Sunday, January 9, 2011
One of the dirty little secrets of “green” electric cars is that the batteries have consumed a lot of energy and created considerable greenhouse gases before they are even installed in the vehicle. The real environmental cost of batteries goes all of the way back to the mines, where diesel fuel is used in large quantities to extract ore. Fossil fuel is an ingredient in the plastic battery cases. Refining the ore into metals and useful compounds often is extremely energy intensive. It takes fossil fuel to ship the materials to the battery maker and still more energy to assemble them. Of course then they need to be shipped to distributors or to the vehicle manufacturers. More energy lost. The real energy costs should probably even include the energy budgets of all of the employees of all the companies involved insofar as those expenses are directly tied to the manufacturing process. (A miner’s gasoline costs getting to the mine, for example) Then there is the energy to move the electric vehicle’s extra battery weight, and eventually everything involved in the steps of removal and recycling. Then there is the fact that fossil fuel is burned by utilities to generate electricity to recharge the batteries, but let’s leave that one aside for the moment.
It is a reasonable to ask, “How much energy is actually saved over simply fueling vehicles with gasoline directly?” After all, gasoline has one thing going for it. The pipeline between the well and your car is very efficient. This is something to consider with other supposedly “green” products as well. Solar cells, for example, are notoriously energy intensive to make and, likewise, do not last forever. It’s like the oil used to make the fertilizer for the corn to make cleaner burning ethanol fuel. There is no such a thing as a “free lunch…”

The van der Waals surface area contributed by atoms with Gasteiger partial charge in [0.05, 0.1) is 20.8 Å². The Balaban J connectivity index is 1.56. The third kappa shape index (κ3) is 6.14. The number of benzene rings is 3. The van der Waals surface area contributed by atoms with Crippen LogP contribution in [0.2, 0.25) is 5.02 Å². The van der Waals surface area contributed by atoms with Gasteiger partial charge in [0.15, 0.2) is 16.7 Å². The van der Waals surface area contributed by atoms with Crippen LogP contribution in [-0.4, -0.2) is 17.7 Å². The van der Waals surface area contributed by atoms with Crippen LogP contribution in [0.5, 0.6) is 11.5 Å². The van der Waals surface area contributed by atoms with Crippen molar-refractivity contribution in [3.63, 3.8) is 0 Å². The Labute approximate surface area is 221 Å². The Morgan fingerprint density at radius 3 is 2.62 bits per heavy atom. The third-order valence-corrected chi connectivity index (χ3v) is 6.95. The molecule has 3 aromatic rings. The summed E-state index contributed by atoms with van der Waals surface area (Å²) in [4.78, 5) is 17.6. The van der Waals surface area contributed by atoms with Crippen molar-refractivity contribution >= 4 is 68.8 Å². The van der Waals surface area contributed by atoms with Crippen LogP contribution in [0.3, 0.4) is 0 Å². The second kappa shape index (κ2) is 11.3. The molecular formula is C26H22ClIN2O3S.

I am certainly not saying that this stuff is a waste of time to pursue, but that it should be considered in the design considerations of nascent technologies like PRT. This applies to all design choices, not just whether to use batteries. In particular, I would point out that my call for a minimalist track profile is not purely for aesthetic reasons. We ought to be asking ourselves, “What is the greenest possible medium for moving from point A to point B within the urban/suburban environment?” This, as luck would have it, will also probably be the cheapest, and least objectionable to look at.
I submit that a power-carrying micro-monorail system is the greenest alternative, all things considered, unless we can invent a way to make ski lifts have branching routes and off-line stations. It should be as close to invisible as possible and use minimal materials. It should allow very flexible routing options including tight turns, steep slopes, etc. If it can’t be run somewhere, then people can’t use it. I further submit that it should be thick enough to be a “workhorse” that can take fast vehicles and span wide streets without shaking or sagging. Being too thin mandates closely spaced supports, which can also be a disadvantage. On balance, this trade-off puts me squarely in the Ed Anderson camp, size wise, of about a meter high and about two thirds of that in width. Long-time readers of this blog know how much I have agonized over these dimensions. One advantage to a self-leveling suspended vehicle, I would note, is that it can transition in elevation easily, so that the main routing need not be on the same level as the stations, enabling track that can be higher and more out-of-the-way, if that is what the community demands. We don’t want to cut trees to put PRT in.